Postpartum and Beyond – Don’t Go It Alone
*This is a guest post. Momma Lew’s opinions may differ from that of the author’s.
In our culture, much attention is put on pregnant women, and there is a great deal of focus on the birth and care of the infant in the early months of parenthood. In comparison, little attention is given to the care of the mother after she returns home from the hospital with her newborn. Many new mothers don’t have the social support and helpful information they need to get through these critical months.
In most nonwestern cultures, there is approximately a 60-day recovery period built into their societies in which the new mother and baby are cared for by other members of the community. Around 80% of new mothers experience mood swings after giving birth. Without the right support, care, perspective and awareness, these mood swings have an even higher chance of spiraling into a mood disorder which can show its thorny head anywhere in the first year after birth.
Writing and sticking to a Postpartum Plan – developed with the help and support of women who have been through this before – can help reduce the risk, severity or duration of postpartum mood disorders.
- Don’t be a martyr! Allow yourself at least 40 days to rest and relax after giving birth.
- Make a list of the people in your life who can offer child care in the first weeks and beyond.
- Don’t feel the need to be hostess of your house. View your friends and family as a supportive village.
- Say “No!” to negative thoughts as soon as they begin.
- Eat rich and nourishing foods. Dieting too soon can lead to anxiety and depression.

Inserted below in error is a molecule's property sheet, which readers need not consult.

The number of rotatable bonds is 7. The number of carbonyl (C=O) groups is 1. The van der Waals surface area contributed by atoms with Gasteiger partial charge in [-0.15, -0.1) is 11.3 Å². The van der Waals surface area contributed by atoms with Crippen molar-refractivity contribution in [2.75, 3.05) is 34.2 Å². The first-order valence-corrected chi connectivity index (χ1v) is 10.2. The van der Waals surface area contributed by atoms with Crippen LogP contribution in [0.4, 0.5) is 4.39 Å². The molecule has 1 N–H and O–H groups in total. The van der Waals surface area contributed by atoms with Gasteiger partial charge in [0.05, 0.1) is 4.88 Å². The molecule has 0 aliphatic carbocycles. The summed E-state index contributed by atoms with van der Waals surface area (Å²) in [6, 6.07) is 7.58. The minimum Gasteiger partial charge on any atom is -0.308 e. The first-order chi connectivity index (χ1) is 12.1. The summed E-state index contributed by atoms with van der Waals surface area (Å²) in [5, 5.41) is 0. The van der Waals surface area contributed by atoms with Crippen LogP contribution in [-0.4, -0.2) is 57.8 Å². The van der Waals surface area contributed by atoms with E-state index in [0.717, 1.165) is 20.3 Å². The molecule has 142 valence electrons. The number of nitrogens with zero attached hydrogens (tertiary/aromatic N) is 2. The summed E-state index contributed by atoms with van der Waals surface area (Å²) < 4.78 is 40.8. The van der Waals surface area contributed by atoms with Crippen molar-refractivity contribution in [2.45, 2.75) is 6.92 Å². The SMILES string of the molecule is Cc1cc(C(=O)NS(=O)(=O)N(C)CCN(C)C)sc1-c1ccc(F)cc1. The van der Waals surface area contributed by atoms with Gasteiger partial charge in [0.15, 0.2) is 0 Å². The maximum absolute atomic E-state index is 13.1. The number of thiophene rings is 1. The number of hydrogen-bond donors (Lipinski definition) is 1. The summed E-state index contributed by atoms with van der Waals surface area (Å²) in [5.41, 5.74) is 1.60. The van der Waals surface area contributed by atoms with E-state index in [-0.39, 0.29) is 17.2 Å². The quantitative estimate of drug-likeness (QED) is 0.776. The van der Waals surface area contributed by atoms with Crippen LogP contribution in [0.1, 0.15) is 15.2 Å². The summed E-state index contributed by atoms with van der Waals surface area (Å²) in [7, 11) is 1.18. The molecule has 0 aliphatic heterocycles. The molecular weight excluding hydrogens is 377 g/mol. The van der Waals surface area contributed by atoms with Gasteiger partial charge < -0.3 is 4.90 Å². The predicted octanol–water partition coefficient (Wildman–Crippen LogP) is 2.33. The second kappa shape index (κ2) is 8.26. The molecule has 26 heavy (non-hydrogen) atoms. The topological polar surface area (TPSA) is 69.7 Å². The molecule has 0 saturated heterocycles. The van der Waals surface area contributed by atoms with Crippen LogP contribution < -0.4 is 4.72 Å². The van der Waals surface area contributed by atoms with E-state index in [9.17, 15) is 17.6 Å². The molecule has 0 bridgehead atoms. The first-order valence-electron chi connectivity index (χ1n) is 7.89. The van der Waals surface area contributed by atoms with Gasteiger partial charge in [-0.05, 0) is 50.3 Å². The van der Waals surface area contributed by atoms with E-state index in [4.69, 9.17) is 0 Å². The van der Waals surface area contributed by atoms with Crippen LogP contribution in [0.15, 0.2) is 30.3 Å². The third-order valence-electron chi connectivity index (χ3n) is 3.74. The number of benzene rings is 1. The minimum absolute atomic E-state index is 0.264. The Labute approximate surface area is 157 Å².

- Find ways to stay connected to your partner!
- Work with those supporting you to get adequate rest and sleep.
- When your doctor says you are ready, begin gentle exercise.
Recent research has also found a high incidence of depression in women with young children, even more so than in the weeks postpartum. A focus on the mother’s needs as an individual, early on and in the months and years to come, helps pave the way for a happier, more rewarding life. When working with clients who have recently had a child, I find many women revisiting their old life and identity and asking the huge questions such as, “Who am I now that I am a mother?”
New mothers may experience a great deal of grief, confusion, or disconnection as an individual apart from motherhood. These emotions are common and IMPORTANT to listen to. They can be frightening and unexpected, and lead to much frustration. In my practice, I assist women who are experiencing the transitions of new or expanded motherhood in articulating these feelings and channeling them to define goals for themselves as individuals and within their families.
Don’t go it alone! Talk to friends or your partner, or work with a coach or counselor. If left unaddressed, your confusion can fester and produce chronic, mild depression or anger that becomes part of life. This is an ideal time to work with a coach experienced in working with mothers, so you can identify what is causing you to feel stuck or unhappy and what changes you need to make to start on a path to enjoying your life and your family.
If you face your confusion and deal with it in an effective way, it can transform you into a blossoming individual who is more confident and self-aware than before – an individual who knows her priorities – who can have a fulfilling, enriching and empowered life as a mother and a woman.
If symptoms of postpartum mood disorders are severe or persistent, enlist the help of a trained psychologist or psychiatrist to treat the condition and support you in the recovery.
Nadine Bernard is a Board Certified Life Coach, a published playwright, and acting teacher located in Montclair, NJ. She holds a BA in English and Psychology and an MA in Clinical Psychology. She meets with clients over the phone, on Skype, or in the Montclair area. You can reach her at Nadine@personalplays.com or visit her website, Personal Plays Life Coaching.